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Rains and reservoirs: Normal monsoon, with some erratic features

The 2016 Southwest monsoon season officially ends today. 2 years of drought are over, reservoirs are full, and the sown area under kharif is more than last year. But rain has been neither consistent nor uniform.

Written by Amitabh Sinha |
Updated: September 30, 2016 7:50:08 pm
monsoon, monsoon in india, monsoons, india monsoon, rainfall, rainfall in india, monsoon 2016, normal monsoon, southwest monsoon, southwest monsoon season, southwest monsoon season 2016, end on monsoon, monsoon ends, drought, drought in india, marathwada drought, maharashtra drought, best monsoon, mumbai, rain, hyderabad rain, delhi rain, El Niño phenomenon, what is El Niño phenomenon, La Niña, what is La Niña, cauvery water dispute, indian express news, india news The eastern and northeastern parts of the country have been the only regions to have seen some consistency in the rainfall they received. (Express Photo by Pavan Khengre)

The 2016 monsoon season — which officially ends on Friday — will be remembered as one that produced 97% of normal rainfall, and will be categorised as a “normal” monsoon year. The overall number does not, however, reveal how erratic the rainfall has been this season, both in terms of geographical spread and time.

Even during the best monsoons, rainfall is never uniform over the entire country. Some areas get very good rain, while others are dry — just as in the worst of droughts, some pockets receive excess rainfall. This year, the same areas had alternating spells of excessive rainfall and extremely dry days. Madhya Pradesh faced flooding in August, for example, but has had very little rain in the last one month. Parts of Andhra Pradesh and Telangana, which are under water right now, thanks to a deluge in the last few days, had remained practically dry since the end of July.

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The eastern and northeastern parts of the country have been the only regions to have seen some consistency in the rainfall they received. After good rainfall in July, the region had a 15% to 20% deficiency in almost every week that followed, before it started to pour last week — like in many other parts of the country.

Deviation from forecast

The 97% rainfall (compared to the average of 1951-2001, called Long Period Average or LPA) at the end of the season is far less than the 106% that the India Meteorological Department (IMD) forecast in April, and re-stated in July. The forecast for specific regions too was off by several percentage points (See table above right).

The good thing, however, was that there was enough rain in every region at the time when it mattered the most, ahead of the sowing season.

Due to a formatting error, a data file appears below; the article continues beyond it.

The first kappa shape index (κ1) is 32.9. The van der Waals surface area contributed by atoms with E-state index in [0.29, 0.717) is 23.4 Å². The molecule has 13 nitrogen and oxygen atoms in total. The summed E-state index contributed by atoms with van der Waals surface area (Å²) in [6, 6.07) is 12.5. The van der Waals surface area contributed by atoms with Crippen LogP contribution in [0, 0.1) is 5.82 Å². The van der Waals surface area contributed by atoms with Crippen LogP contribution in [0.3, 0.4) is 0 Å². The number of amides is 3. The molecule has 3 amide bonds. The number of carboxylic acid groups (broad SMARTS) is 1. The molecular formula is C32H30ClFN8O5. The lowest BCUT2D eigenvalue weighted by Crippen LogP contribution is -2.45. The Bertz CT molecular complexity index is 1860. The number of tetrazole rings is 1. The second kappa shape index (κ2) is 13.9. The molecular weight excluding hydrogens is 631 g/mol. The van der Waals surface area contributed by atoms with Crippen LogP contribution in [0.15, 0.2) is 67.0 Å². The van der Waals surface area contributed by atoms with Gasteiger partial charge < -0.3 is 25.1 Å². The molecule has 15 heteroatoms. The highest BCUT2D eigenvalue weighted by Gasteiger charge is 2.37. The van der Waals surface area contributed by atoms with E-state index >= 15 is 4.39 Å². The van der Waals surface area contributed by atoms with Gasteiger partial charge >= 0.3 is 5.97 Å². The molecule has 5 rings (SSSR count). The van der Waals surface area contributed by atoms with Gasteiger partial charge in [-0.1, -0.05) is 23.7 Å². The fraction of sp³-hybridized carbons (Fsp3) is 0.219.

The impact of deficient rainfall towards the latter half of August and first half of September was, therefore, not felt very strongly. Latest Agriculture Ministry data show that area sown with kharif crops this year has been 1,060.81 lakh hectares — about 8 lakh hectares more than the previous year.

“We must look at two things while assessing whether a monsoon has been good or bad. First, whether sowing of crops has been normal, and second, the situation of storage in our reservoirs. On both these fronts, we are in a very comfortable position this year. There is no crop stress, while the reservoirs, after providing for irrigation needs during the season, are still filled to about 97% of their normal levels at this time of the year,” IMD Director General K J Ramesh said.

No La Niña

The lesser-than-expected rainfall, especially the deficiencies in the second half of the season, is being attributed to the absence of the La Niña phenomenon in the equatorial Pacific Ocean that is known to help the Indian monsoon. Ahead of the start of the season, all global climate models, including that used by IMD, were predicting the development of a La Niña, which refers to the unusual cooling of sea surface temperatures in the Pacific Ocean. La Niña is a sort of opposite of the El Niño phenomenon that had ruined the Indian monsoon in the previous two years.

“This year’s negative temperature anomaly in the equatorial Pacific was not strong and the geographical area covered was not as high as expected. No model predicted the actual pattern of sea surface temperature that was observed. We do not know why,” J Srinivasan of the Divecha Centre for Climate Change at the Indian Institute of Science, Bangalore, said.

Late surge fills reservoirs

Heavy rainfall in most of the country over the past week has boosted reservoir levels. The 91 major reservoirs in the country currently hold a total of 117.202 billion cubic metres of water, as per Central Water Commission figures updated until Thursday. This is about 74% of their total storage capacity.

The current position is much better than last year, though slightly less than what is normally expected during this time of the year. 21 reservoirs are filled to their full capacities, including three in south India which finally received very good rainfall after being mostly dry from the middle of July. Two of the four reservoirs in the Cauvery basin, Kabini and Harangi, have also reached their near-normal levels. Karnataka and Tamil Nadu are currently engaged in a bitter fight over Cauvery waters.

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